Manibog: For an interactive project, at the initial stage, we would take paper and pencil and literally draw things, to express our ideas as quickly as possible, and then we would show it to people in the newsroom. For a small team working on a big project, we relied on the breadth of skills we each brought to the table. Each of us have our own specialization — coding, designing, writing, editing — but we all took on each of those roles at some point or another.

How did your team organize the data?

Kao: We took every single job, grouped them into minor categories, and then grouped them by major categories. We also rewrote those labels to make them more intuitive to people.

For every single job, we had 30 or 40 tasks associated with each other. After choosing your job, you could also choose what task you were performing for your job. We had to come up with a way to summarize the jobs based on what the [users] have selected themselves.

Manibog: One takeaway from the BLS data is the user test, which meant getting out of the newsroom and asking real peopleIn many graphics and interactive projects, there’s a common assumption that a lot of the effort goes into building the fancy part, the design or the web development. But these projects require more time in the thinking and researching process at the beginning.

Credit: Financial Times.

What tools and techniques were used for the project?

Kao: For project management, we used Trello to keep track of what everyone was doing, what components still needed to be done, etc. For collaboration we used Github, so all our code was there. We also used issue and pull requests to add comments.

Manibog: For design, we used a lot of paper. On the first day, three of us all sat down and independently made our interface for 15 minutes. Then we came back, talked about it, and made other iterations. We printed a lot, so we could bring something physical out to the street to different people. Then we used Adobe Illustrator for the mock up.

Kao: On the tech side, it’s just CSS, Javascript, HTML.

Do you have any advice for journalists trying to pull off these kinds of projects?

Kao: In digital world, things improve so quickly and you are always expected to learn. Figuring out how to connect the things you like with things you want to learn could be really helpful. If you want to learn how to make a chart, or how to organize data, maybe find a dataset on something you care about. If you are a student, try everything and don’t be afraid to fail. It’s the best time to learn things, to experiment and try cool things. Once you are in the real world, failing is a lot harder.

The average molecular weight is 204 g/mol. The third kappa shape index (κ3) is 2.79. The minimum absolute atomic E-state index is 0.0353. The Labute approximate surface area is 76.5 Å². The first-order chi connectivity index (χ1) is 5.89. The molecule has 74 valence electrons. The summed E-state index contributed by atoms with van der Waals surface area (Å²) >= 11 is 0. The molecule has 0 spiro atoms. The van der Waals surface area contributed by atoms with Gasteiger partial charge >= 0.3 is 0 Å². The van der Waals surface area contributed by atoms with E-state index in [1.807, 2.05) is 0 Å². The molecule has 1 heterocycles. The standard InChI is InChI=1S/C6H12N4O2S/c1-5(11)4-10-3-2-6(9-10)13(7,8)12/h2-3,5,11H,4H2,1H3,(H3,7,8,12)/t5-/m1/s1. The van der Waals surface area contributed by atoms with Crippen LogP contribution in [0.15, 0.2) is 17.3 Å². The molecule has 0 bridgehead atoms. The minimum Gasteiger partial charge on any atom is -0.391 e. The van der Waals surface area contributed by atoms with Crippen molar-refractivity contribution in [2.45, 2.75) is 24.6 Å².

“If you are a student, try everything and don’t be afraid to fail. Once you are in the real world, failing is a lot harder.”

Manibog: You absolutely have to have the learning ability, like Joanna said. Be agile and be able to learn things. Don’t feel like you need to be someone that you are not. It’s important to be passionate about your work. In digital storytelling, we have to think of our readers as users. We have to take into account how they would interact with our work. It’s not about writing stories for them, but rather how a story should be told. Think about how you can meet the user’s need while telling a story.

Is a technical background important for a journalist?

Manibog: Yes and no. It’s easy to get caught up by the pressure of having technical skills and forget the basic journalism skills, including knowing how to tell a story.

Kao: The most important skill is communicating with different people, which hopefully is what you’re good at as a journalist anyway. You don’t necessarily have to know how to use something, but you have to be able to understand and respect people who are doing this and work with them.

 

This post has been updated to correctly attribute quotes.

Huimin is a journalism student at Northeastern University.